While the phrase “revelation of Jesus Christ” is found only four times, many passages address the revealing of Jesus Christ. For example, the gospel of Christ’s incarnation is a revelation of Jesus. Paul told Timothy that God’s grace, “has now been revealed by the appearing of our Savior Jesus Christ, who has abolished death and brought life and immortality to light through the gospel” (2 Tim. 1:10). This is not the same thing Peter describes. Yes, Christians have now received grace in Christ, but Peter is discussing a grace yet to be brought as “the end” of our faith (1 Pet. 1:9, 13). The Hebrew writer explains that Christ “has appeared to put away sin by the sacrifice of Himself” (Heb. 9:26) and yet “He will appear a second time, apart from sin, for salvation” (Heb. 9:28). This echoes Peter’s teaching—salvation comes at the “second” appearing or “revelation of Jesus Christ.”

Paul told the brethren in Thessalonica that God will give those, “who are troubled rest with us when the Lord Jesus is revealed from heaven with His mighty angels, in flaming fire taking vengeance on those who do not know God, and on those who do not obey the gospel of our Lord Jesus Christ” (2 Thess. 1:7-8). What does this text say will happen at Christ’s revelation? First, He will be “revealed from heaven” accompanied by “His mighty angels.” This did not happen in His first appearing, nor has it yet happened. Second, He will take “vengeance on those who do not know God” and “on those who do not obey the gospel.” This also did not happen at His first appearing, nor has it happened yet.

Later in Peter’s first epistle he tells us more about this future “revelation of Jesus Christ.” In discussing the suffering Christians must endure, he urges them, “rejoice to the extent that you partake of Christ’s sufferings, that when His glory is revealed, you may also be glad with exceeding joy” (1 Pet. 4:13). In the next chapter, to elders he writes, “The elders who are among you I exhort, I who am a fellow elder and a witness of the sufferings of Christ, and also a partaker of the glory that will be revealed” (1 Pet. 5:1). These texts promise that at Christ’s revelation those who have shared Christ’s suffering will see His glory and partake of it. John wrote, “Beloved, now we are children of God; and it has not yet been revealed what we shall be, but we know that when He is revealed, we shall be like Him, for we shall see Him as He is” (1 John 3:2). John teaches that at Christ’s revelation “we shall see Him as He is” (cf. Rev. 1:7)—something that has not yet happened. Like Peter, John teaches that we shall share in His glory when in some measure beyond simply imitation “we shall be like Him.” That too has not yet taken place.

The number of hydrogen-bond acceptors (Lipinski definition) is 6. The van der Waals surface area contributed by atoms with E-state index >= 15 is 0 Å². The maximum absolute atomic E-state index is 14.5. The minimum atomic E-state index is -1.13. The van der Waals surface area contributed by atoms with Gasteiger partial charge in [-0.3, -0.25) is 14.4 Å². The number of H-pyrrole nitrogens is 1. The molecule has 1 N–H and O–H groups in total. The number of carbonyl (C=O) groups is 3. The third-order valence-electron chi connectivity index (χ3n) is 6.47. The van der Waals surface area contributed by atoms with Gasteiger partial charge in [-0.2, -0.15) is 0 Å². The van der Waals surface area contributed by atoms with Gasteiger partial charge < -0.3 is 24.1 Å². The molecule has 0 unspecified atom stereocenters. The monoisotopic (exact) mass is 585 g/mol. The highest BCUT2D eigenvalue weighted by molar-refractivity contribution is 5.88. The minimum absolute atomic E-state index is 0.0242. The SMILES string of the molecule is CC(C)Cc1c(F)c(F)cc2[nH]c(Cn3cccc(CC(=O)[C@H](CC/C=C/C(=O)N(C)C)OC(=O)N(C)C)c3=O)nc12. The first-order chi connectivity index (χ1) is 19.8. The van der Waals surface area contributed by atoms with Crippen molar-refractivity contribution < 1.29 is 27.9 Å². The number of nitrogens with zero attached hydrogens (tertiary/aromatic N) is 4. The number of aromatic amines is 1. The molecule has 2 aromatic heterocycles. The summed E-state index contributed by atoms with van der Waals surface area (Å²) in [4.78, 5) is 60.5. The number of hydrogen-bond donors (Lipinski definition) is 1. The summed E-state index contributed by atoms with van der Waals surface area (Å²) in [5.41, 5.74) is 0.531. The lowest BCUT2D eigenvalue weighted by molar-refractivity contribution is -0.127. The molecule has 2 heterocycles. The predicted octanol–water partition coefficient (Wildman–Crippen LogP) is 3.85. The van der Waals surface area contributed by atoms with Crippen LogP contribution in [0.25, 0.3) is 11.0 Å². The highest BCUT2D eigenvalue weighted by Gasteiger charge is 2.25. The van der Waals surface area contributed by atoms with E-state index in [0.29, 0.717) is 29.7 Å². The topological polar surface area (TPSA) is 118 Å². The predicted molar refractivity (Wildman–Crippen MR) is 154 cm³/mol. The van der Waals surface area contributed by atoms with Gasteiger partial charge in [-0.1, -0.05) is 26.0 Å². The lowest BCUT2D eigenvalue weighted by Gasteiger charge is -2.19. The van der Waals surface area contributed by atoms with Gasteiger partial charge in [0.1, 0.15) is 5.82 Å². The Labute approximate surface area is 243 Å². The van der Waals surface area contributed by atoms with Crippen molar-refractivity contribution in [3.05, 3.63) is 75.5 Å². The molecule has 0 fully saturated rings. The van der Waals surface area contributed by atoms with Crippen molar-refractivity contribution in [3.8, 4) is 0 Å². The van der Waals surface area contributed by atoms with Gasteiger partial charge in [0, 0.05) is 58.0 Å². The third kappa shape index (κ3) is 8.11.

The promises and blessings associated with Christ’s second appearing (or revelation) should cause the believer to look forward to it, prepare for it, and anticipate it. In a final reiteration of his words in the first chapter, Peter tells the elders, “when the Chief Shepherd appears, you will receive the crown of glory that does not fade away” (1 Pet. 5:4). John urged the faithful, “abide in Him, that when He appears, we may have confidence and not be ashamed before Him at His coming” (1 John 2:28). Paul urged Titus to live “soberly, righteously, and godly in the present age, looking for the blessed hope and glorious appearing of our great God and Savior Jesus Christ” (Titus 2:12-13). This shows Christ’s “appearing” (or revelation) is distinct from “the present age.” The Christian should strive to be “without spot” and “blameless until our Lord Jesus Christ’s appearing” (1 Tim. 6:14) because “the Lord Jesus Christ. . . will judge the living and the dead at His appearing and His kingdom” (2 Tim. 4:1). This has not yet happened, but it will. Paul described it as a “Day” in which “there is laid up for me the crown of righteousness, which the Lord, the righteous Judge, will give to me on that Day, and not to me only but also to all who have loved His appearing” (2 Tim. 4:8). May we all long for and love “His appearing.” May you long for and “rest your hope fully upon the grace that is to be brought to you at the revelation of Jesus Christ” (1 Pet. 1:13).